Laboratory Workshop in Urban Recycling
Architect Santiago Cirugeda creates a Laboratory of Urban Recycling, focusing specifically on the transformation of a former industrial space into a new space for cultural and social use.
This workshop employs dynamics of collective creation to carry out a project that transforms the space of the former adoberías de Vic into a new social and cultural project for the city. Adoberías is a highly valuable and meaningful enclave in Vic whose building has unfortunately become increasingly dilapidated in recent years. This workshop’s main challenge, and the peculiarity that makes it especially interesting, is the effort to construct a forum in which the academic world and social networks meet, collaborate and work together, sharing knowledge and personal effort to carry out a real undertaking: rehabilitating the ruins of a singular building that is part of Vic’s heritage and developing a socio-cultural project there.
The essential elements for meeting this goal are, in our opinion, active participation and, from the very start, participation in the workshop by representatives of different associations and collectives in Vic. To make this possible, a series of sessions has been proposed as a means of identifying existing needs, proposals for recovery, possible management models, and groups interested in the recovery of the Adoberías. This part of the work will be open in character and will be carried out in the evenings by representatives of the city’s social collectives.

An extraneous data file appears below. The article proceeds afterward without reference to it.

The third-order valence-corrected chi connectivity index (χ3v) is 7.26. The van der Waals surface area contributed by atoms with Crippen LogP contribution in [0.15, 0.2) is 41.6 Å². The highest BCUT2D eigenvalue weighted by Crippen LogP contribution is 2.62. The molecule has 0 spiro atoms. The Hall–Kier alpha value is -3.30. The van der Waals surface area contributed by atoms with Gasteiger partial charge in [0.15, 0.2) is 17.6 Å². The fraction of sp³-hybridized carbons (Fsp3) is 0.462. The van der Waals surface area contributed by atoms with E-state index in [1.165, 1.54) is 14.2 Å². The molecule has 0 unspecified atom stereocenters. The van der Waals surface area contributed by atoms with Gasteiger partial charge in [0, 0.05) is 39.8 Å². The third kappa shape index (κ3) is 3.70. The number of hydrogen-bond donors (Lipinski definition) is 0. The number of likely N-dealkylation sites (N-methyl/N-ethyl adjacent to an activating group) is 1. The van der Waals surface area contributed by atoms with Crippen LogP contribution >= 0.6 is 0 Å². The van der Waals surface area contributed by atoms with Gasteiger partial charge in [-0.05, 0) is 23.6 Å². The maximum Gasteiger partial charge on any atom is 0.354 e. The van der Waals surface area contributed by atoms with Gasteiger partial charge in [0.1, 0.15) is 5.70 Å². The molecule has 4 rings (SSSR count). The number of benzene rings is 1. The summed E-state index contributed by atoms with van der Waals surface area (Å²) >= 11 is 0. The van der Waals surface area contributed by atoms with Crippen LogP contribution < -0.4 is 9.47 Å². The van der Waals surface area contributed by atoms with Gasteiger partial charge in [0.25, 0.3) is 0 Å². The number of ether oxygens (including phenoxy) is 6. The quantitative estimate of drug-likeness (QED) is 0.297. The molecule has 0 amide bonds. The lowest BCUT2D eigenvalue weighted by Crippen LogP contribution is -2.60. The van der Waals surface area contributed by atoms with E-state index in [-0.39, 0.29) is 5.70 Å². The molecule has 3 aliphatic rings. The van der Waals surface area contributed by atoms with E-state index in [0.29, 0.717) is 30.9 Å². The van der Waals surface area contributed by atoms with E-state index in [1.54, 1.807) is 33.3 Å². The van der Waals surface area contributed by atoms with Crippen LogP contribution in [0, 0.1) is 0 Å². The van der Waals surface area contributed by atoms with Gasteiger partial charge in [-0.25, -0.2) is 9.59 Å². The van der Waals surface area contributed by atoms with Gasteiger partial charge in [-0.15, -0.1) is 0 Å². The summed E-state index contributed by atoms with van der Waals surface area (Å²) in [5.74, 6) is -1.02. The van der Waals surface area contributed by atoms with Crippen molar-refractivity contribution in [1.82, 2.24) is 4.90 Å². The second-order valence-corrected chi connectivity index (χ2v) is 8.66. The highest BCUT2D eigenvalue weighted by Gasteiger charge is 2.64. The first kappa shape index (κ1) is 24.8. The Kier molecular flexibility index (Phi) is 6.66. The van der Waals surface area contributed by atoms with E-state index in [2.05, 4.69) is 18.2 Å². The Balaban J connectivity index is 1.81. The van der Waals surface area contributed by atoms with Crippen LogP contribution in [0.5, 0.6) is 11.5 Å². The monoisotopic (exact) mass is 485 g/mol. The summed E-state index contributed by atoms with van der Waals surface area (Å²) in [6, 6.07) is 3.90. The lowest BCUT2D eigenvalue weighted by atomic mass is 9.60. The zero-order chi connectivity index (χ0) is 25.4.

After finalizing the workshop, Santiago Cirugeda commented: “collective creation is an approach to constructing, imagining, designing and making things that is neither new nor exclusively limited to the arts and architecture, although it does constitute options for more socialized actions. It values the individual in relation to the group, implants approaches, frees and multiplies people’s creative capacities, brings the capacity to negotiate into play and calls for a balance of listening, proposing and doing. What is new about its contribution to artistic contexts is that it does not focus on the viewer as a consumer, but instead, it allows him or her to participate in a process that combines conception and execution, and to become one of the creators in the context of a mechanism for co-production that both dissolves and erases the idea—and the role—of the creator as an isolated individual, stressing instead collaborative structures in which various creators share responsibility.”